Hillary Clinton has emerged with a wide 9 percentage-point lead over Donald Trump after both parties' political conventions, the new NBC News-Wall Street Journal poll of the nation's registered voters shows.
Clinton draws 47 percent to 38 percent for Trump in the survey, conducted Sunday through Wednesday. That nearly doubles the 5 percentage-point lead (46 percent-41 percent) the former secretary of state held in July before either the Republican or Democratic convention.
Moreover, giving voters the option of selecting Libertarian Party candidate Gary Johnson or Green Party candidate Jill Stein leaves Clinton the same 9 percentage-point margin. In a four-way matchup, Clinton draws 43 percent, Trump 34 percent, Johnson 10 percent and Stein 5 percent.
That 9-point lead is higher than President Barack Obama ever held over Republican challenger Mitt Romney in 2012. Among registered voters, Obama led by 50 percent-44 percent in the NBC/WSJ point after both conventions that year.
In the survey, Clinton's lead is built on robust support among women, better-educated and minority voters. Among all women, she leads Trump by 51 percent-35 percent while nearly breaking even (43 percent-42 percent) among men. She breaks even among white women, a group Obama lost by 14 percentage points in 2012, on the strength of her double-digit advantage among those with college educations. She also splits the votes of college-educated men with Trump.
Among nonwhite voters, Clinton leads by 69 percent to 17 percent over the bombastic billionaire Republican nominee. Among African-Americans, she leads 91 percent-1 percent.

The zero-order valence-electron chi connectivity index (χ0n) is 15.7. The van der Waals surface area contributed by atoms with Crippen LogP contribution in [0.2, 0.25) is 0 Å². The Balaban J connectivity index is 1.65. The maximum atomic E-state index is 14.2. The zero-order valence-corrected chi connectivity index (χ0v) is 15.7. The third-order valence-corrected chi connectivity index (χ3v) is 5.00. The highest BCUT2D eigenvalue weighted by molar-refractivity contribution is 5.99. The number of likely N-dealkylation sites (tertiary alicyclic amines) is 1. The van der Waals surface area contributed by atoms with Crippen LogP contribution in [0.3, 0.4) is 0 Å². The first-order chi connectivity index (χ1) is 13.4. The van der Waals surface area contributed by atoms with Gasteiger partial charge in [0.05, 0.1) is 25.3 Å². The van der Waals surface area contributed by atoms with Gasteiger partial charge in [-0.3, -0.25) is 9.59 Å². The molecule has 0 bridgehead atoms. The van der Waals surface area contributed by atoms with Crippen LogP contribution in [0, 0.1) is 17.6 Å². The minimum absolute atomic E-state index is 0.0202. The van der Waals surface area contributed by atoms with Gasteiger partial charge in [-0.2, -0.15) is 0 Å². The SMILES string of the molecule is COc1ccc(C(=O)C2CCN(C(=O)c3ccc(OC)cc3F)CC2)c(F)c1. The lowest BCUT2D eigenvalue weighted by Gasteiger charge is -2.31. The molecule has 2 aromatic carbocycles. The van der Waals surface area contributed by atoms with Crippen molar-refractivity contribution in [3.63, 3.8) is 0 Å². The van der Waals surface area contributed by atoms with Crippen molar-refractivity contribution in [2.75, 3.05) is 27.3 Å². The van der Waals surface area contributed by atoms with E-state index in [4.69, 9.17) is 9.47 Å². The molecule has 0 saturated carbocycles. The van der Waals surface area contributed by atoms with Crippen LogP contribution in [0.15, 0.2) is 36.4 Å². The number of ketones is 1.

Among qualities important to voters, Clinton's experience and temperament stand out as critical assets. Trump holds a 22 percentage point edge on "changing business as usual in Washington," and smaller advantages on "dealing with the economy" (4 points), "dealing with crime" (8 points) and "standing up for America" (2 points).
But Clinton breaks even with Trump on handling terrorism and homeland security, and leads by 6 points on "changing the country for the better." She holds solid edges on "dealing with immigration" (10 points); "being a good commander-in-chief" (11 points); "improving America's standing in the world (14 points); "having the ability to handle a crisis" (18 points); "caring about people like me" (16 points); "handling foreign policy" (26 points); "dealing with racial problems" (20 points); and "having the ability to unite the country" (17 points).
The telephone poll of 800 registered voters carries a margin for error of 3.46 percentage points.